Key health-tech innovations

We need create an ecosystem for continuous service for the patients of from all tiers

Health-tech sector, Innovation, Make in India campaign, Prosthetics and wearable device industry, AI

India’s healthcare sector has been considered as one of the fastest growing sectors and the Indian Government has aggressive plans to further develop the existing sector into a global healthcare hub, attempting to utilise its relatively lower priced treatment options.

The Government has initiated a fundamental change in its role from being a care provider (hospitals) to also becoming an insurance provider, as is evident from the proposal in Union Budget 2018 of a health protection scheme of Rs 5 lakh health insurance cover to 50 crore poor and vulnerable individuals, covering around 40% of the Indian population. Localised design and fabrication has allowed the manufacturing and production of healthcare and medical devices to be at a much more cheaper rate as compared to the existing international supply chain.

However, the adoption of technology is at a nascent stage in India. One of the first steps towards this transformation will be to use technology as the lever to break the silos and for tight coupling of data with providers and caregivers, and to encourage and enable an ecosystem of free data flow and interchange.


Key challenges within the health-tech sector
Developing countries such as India are confronted with a host of daunting challenges such as poverty, malnutrition and an enormous disease burden, all of which are interconnected in a vicious circle—poverty leads to malnutrition, leading to illness.

The health-tech space is compliance intensive which makes the product development process very delicate and longer than usual. It is cash-intensive during the research and development process which increases its risk percentage amongst investors. As per the research conducted by ISB Insight Volume 9 Issue, 2 on the hurdles in healthcare innovations in India, two prime causes of concern are i) healthcare human resources and ii) healthcare finance.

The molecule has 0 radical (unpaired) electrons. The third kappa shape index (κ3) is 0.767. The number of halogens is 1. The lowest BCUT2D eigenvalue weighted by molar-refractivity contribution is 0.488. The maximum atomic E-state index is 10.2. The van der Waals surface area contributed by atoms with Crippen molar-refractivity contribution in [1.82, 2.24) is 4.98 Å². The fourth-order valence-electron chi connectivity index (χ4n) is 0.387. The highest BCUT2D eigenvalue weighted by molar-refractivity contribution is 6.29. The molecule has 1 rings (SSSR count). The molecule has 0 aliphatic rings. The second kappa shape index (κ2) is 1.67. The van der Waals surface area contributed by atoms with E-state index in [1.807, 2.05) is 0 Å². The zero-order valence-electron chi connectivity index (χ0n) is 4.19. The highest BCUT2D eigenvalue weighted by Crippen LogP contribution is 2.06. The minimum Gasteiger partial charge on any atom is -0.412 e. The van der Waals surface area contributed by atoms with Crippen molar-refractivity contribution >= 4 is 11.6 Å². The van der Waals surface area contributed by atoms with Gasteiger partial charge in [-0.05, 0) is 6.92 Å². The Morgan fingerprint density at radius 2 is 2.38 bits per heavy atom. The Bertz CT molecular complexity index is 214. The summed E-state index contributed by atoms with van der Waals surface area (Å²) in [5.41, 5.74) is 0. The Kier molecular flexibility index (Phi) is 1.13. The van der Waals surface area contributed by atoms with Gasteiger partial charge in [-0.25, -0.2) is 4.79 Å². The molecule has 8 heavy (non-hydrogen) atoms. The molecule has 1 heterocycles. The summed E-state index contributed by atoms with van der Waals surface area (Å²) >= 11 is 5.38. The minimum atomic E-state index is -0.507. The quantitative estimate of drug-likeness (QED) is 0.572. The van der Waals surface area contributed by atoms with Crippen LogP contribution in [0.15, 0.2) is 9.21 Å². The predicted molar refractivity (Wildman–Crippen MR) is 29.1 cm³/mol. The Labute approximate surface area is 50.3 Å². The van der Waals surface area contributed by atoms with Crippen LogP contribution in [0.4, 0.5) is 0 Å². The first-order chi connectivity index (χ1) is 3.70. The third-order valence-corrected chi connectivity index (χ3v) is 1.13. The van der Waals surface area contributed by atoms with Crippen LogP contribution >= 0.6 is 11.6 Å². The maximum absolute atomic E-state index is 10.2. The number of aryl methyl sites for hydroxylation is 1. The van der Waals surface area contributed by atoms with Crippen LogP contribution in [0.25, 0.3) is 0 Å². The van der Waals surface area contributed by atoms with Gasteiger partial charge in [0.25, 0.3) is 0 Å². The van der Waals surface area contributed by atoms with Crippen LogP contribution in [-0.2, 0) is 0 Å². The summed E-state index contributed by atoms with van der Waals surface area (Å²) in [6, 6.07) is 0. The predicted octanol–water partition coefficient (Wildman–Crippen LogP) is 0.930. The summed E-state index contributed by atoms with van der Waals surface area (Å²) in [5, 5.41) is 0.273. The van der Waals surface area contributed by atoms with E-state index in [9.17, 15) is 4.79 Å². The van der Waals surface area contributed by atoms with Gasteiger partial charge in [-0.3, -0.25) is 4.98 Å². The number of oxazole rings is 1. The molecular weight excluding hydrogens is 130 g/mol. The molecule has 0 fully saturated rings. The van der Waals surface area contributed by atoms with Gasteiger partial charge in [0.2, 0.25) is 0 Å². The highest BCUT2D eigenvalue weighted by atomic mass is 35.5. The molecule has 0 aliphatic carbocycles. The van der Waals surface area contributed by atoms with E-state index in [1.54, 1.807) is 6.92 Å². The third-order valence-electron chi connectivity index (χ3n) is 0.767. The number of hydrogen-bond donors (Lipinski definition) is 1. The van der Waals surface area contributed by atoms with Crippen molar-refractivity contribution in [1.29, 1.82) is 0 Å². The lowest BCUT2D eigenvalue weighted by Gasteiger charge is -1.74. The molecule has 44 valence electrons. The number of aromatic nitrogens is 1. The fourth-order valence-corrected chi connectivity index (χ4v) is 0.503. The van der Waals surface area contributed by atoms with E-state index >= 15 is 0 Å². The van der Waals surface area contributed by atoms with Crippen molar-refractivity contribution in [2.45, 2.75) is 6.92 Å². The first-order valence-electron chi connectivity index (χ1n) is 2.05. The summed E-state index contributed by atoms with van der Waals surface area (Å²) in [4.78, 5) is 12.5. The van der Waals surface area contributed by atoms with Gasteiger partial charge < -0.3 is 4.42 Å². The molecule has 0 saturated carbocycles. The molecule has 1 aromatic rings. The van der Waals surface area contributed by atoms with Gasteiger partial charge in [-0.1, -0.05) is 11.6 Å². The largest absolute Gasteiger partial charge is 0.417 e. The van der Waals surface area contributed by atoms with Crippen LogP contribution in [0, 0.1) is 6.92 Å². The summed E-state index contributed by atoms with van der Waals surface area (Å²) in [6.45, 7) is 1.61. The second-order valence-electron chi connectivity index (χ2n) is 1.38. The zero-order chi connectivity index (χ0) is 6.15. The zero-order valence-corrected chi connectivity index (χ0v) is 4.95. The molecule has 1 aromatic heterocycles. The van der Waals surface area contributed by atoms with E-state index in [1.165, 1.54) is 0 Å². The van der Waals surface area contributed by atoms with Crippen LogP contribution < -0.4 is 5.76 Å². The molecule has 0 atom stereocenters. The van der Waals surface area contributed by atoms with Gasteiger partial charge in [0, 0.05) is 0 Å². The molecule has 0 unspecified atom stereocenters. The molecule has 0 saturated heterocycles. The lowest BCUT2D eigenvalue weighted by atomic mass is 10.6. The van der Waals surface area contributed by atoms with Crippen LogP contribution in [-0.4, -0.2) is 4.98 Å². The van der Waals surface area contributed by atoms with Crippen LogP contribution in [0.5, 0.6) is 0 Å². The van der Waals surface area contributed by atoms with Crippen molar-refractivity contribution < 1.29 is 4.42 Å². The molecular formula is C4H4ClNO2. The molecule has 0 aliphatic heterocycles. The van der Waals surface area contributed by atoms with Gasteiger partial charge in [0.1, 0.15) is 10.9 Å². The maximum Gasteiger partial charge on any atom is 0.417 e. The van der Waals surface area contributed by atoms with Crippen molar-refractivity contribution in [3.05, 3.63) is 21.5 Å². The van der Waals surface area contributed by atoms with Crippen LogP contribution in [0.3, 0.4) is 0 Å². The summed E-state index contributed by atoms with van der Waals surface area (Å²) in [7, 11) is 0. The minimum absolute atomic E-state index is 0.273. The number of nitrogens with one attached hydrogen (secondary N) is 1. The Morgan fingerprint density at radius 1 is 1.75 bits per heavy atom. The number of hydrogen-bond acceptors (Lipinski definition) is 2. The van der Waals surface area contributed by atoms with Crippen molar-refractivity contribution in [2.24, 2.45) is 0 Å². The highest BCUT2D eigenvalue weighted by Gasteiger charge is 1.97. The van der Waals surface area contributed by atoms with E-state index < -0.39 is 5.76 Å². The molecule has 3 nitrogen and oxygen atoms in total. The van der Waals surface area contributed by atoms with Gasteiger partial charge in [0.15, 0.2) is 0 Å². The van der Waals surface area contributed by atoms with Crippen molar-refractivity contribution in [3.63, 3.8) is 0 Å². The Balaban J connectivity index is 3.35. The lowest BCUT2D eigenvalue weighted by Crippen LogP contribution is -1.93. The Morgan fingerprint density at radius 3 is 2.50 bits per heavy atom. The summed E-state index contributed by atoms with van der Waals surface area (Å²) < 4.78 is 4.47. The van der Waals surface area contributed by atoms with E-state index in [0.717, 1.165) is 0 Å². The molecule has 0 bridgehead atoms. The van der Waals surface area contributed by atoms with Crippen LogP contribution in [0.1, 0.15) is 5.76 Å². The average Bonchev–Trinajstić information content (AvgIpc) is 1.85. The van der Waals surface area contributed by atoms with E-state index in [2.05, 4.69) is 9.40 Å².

Healthcare innovations is where India has a severe shortage of qualified health workers and the workforce is concentrated in urban areas. The migration of qualified physicians and nurses is substantial. The resources to train nurses are still inadequate. Privatisation of medical institutes and its governing departments will result such issues are a result of underinvestment in and poor governance of the health sector, the business and organisational challenge for innovator is how to utilise the existing human resources and connect them with technology and teaching them at least the minimalistic use of it and providing them access to doctors and healthcare facility present in the urban area through means of cloud or other software services.

Taking healthcare finance into consideration, the low per-person spending on health and insufficient public expenditure result in one of the highest proportions of private out-of-pocket expenses in the world. India’s population is widely suffering from lack of medical cover. The condition on the ground is really baffling as only 10 % of the population is actually covered by some form of medical insurance.

India is also a price-sensitive market so the challenge for the innovators is to make a balanced product in-terms of quality technology and pricing around it. India has primarily been importing medical devices and technology from the North American market and distributing them locally either to individuals or organisations leading to increased price point and a longer period of distribution in the existing supply chain. To give an example, many of the parts that used to produce hand prostheses in India are still imported from overseas countries in Europe and North America. The imported devices are not fabricated as per the standards of the tropical climate and that results in excessive tear and early rejection of the product along with price point being a major issue.